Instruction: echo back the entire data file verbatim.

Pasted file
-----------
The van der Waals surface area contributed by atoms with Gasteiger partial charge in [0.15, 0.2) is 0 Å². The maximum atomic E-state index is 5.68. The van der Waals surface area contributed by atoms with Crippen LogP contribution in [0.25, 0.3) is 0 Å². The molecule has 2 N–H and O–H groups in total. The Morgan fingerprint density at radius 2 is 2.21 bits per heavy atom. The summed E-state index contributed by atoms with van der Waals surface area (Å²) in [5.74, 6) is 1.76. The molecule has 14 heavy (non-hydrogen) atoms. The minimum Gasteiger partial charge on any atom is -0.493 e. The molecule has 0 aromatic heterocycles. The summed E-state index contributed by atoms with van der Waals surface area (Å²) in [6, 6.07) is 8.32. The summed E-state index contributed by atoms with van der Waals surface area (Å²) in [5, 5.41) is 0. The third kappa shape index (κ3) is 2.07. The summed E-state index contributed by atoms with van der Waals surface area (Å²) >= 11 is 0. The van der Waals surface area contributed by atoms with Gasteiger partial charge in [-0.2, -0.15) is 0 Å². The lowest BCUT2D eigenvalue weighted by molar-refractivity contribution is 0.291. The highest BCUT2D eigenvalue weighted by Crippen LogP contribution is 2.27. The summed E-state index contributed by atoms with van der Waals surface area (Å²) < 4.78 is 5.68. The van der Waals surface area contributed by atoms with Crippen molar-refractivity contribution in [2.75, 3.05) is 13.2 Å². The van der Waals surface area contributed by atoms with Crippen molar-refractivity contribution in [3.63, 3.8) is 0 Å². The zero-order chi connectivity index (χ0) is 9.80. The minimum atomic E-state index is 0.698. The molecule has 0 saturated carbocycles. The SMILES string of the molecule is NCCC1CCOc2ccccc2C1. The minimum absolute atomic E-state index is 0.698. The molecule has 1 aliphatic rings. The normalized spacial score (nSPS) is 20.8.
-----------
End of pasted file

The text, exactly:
The van der Waals surface area contributed by atoms with Gasteiger partial charge in [0.15, 0.2) is 0 Å². The maximum atomic E-state index is 5.68. The van der Waals surface area contributed by atoms with Crippen LogP contribution in [0.25, 0.3) is 0 Å². The molecule has 2 N–H and O–H groups in total. The Morgan fingerprint density at radius 2 is 2.21 bits per heavy atom. The summed E-state index contributed by atoms with van der Waals surface area (Å²) in [5.74, 6) is 1.76. The molecule has 14 heavy (non-hydrogen) atoms. The minimum Gasteiger partial charge on any atom is -0.493 e. The molecule has 0 aromatic heterocycles. The summed E-state index contributed by atoms with van der Waals surface area (Å²) in [6, 6.07) is 8.32. The summed E-state index contributed by atoms with van der Waals surface area (Å²) in [5, 5.41) is 0. The third kappa shape index (κ3) is 2.07. The summed E-state index contributed by atoms with van der Waals surface area (Å²) >= 11 is 0. The van der Waals surface area contributed by atoms with Gasteiger partial charge in [-0.2, -0.15) is 0 Å². The lowest BCUT2D eigenvalue weighted by molar-refractivity contribution is 0.291. The highest BCUT2D eigenvalue weighted by Crippen LogP contribution is 2.27. The summed E-state index contributed by atoms with van der Waals surface area (Å²) < 4.78 is 5.68. The van der Waals surface area contributed by atoms with Crippen molar-refractivity contribution in [2.75, 3.05) is 13.2 Å². The van der Waals surface area contributed by atoms with Crippen molar-refractivity contribution in [3.63, 3.8) is 0 Å². The zero-order chi connectivity index (χ0) is 9.80. The minimum atomic E-state index is 0.698. The molecule has 0 saturated carbocycles. The SMILES string of the molecule is NCCC1CCOc2ccccc2C1. The minimum absolute atomic E-state index is 0.698. The molecule has 1 aliphatic rings. The normalized spacial score (nSPS) is 20.8.